your Will is not properly structured, your estate could end up paying tens of thousands of dollars, hundreds of thousands of dollars, or even millions of dollars of unnecessary state and federal estate taxes.
Insurance Policies As Part of Your Estate
You may not realize that your taxable estate includes any life insurance policies that you own or control. The total value of any such policies raises your taxable estate dollar for dollar.
Estate Tax Exemptions and Estate Taxes
New Jersey’s exemption from estate tax is only $675,000 and New York’s exemption from estate tax is only $1 million. If you die with an estate in excess of your state’s exemption (that does not pass to your spouse or to certain qualifying trusts for his or her benefit), these states will collect estate taxes at rates of between 4% and 16%, respectively.1
In addition, there is a $3.5 million exemption from federal estate tax (the “applicable exclusion amount”). Once your estate exceeds $3.5 million, the combined federal and state estate tax rates rise steeply, peaking at 45%.
Consider the following examples:
If your Wills are not properly structured and you and your spouse pass away in close succession with a net worth of $1.5 million, although no federal estate tax will be owed, on the surviving spouse’s death his or her estate will unnecessarily owe around $65,000 in state estate tax. Thus, if you are married with $500,000 of assets and $1 million of life insurance, properly structuring your Wills can save $65,000.
On the upper end, if your Wills are not properly structured and you and your spouse pass away, as described above, with a $7 million net worth, around $1,455,800 of completely unnecessary federal estate tax will be owed. If the Wills were properly structured, no federal estate tax would have been owed upon the surviving spouse’s death—so the failure to properly structure the Wills results in the unnecessary payment of $1,455,800 of federal estate tax. Thus, for the married couple with $3.5 million of assets and $3.5 million of life insurance, approximately $1.5 million dollars of unnecessary federal estate taxes may be due if Wills are not properly structured.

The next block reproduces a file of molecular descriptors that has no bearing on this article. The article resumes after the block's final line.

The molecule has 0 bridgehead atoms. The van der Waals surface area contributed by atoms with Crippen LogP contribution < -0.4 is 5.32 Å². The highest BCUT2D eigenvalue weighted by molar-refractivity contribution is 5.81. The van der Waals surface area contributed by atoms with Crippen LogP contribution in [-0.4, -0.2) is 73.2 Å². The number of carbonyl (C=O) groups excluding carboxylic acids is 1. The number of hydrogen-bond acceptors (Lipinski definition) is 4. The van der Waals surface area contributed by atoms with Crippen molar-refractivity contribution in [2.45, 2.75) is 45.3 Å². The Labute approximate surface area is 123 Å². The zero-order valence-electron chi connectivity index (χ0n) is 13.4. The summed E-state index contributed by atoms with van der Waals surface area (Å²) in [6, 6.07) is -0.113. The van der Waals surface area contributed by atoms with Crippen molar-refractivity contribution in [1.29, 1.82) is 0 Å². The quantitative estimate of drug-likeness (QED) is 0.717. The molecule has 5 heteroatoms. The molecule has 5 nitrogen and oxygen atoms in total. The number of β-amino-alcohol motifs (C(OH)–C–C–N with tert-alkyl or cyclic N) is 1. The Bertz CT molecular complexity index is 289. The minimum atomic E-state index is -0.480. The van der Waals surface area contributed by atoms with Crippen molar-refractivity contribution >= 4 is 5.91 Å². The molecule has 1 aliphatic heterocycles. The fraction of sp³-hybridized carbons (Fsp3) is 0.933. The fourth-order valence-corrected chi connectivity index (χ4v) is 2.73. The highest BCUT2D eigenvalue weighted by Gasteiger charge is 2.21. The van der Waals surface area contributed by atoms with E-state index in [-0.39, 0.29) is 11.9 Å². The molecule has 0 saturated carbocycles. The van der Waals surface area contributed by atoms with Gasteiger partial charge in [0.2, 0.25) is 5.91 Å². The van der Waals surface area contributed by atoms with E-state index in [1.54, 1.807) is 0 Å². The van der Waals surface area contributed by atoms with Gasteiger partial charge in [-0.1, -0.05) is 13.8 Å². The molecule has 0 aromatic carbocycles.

Let us explore why this happens.
The Marital Deduction
There is no estate tax on property passing between you and your spouse. As a result, often many Wills drafted prior to 2001’s changes in the tax laws leave all property to a surviving spouse. Although these Wills result in no estate taxes being paid on the first spouse’s death, as the above examples illustrate, they can prove very costly for your family on the surviving spouse’s death.
Leaving all property to a surviving spouse wastes the deceased spouse’s exclusion from federal estate tax, resulting in unnecessary estate taxes being due upon the surviving spouse’s death.
Credit Shelter Trusts
Simply including what is often referred to as a “credit shelter trust” in your Will, or drafting your Will to permit your surviving spouse to disclaim property into a credit shelter trust (or “disclaimer trust”) for his or her own benefit (and often also for your children’s benefit) safeguards the decedent spouse’s applicable exclusion amount. This enables both your exemption and your spouse’s exemption to pass estate tax free to the next generation, effectively doubling the amount of assets that pass to your children estate tax free. The surviving spouse can still have access to the property in the credit shelter trust, but upon said spouse’s death, the property will not be included in his or her estate, and such property will pass estate tax-free to your descendants or to the other beneficiaries of the trust.
By giving your spouse the power to disclaim assets into a credit shelter trust, you preserve maximum flexibility in deciding whether to fully fund the credit shelter trust with the applicable exclusion amount, or whether to partially fund the trust with only the maximum state exemption from estate taxes (either $1 million or $675,000 in New York and New Jersey, respectively).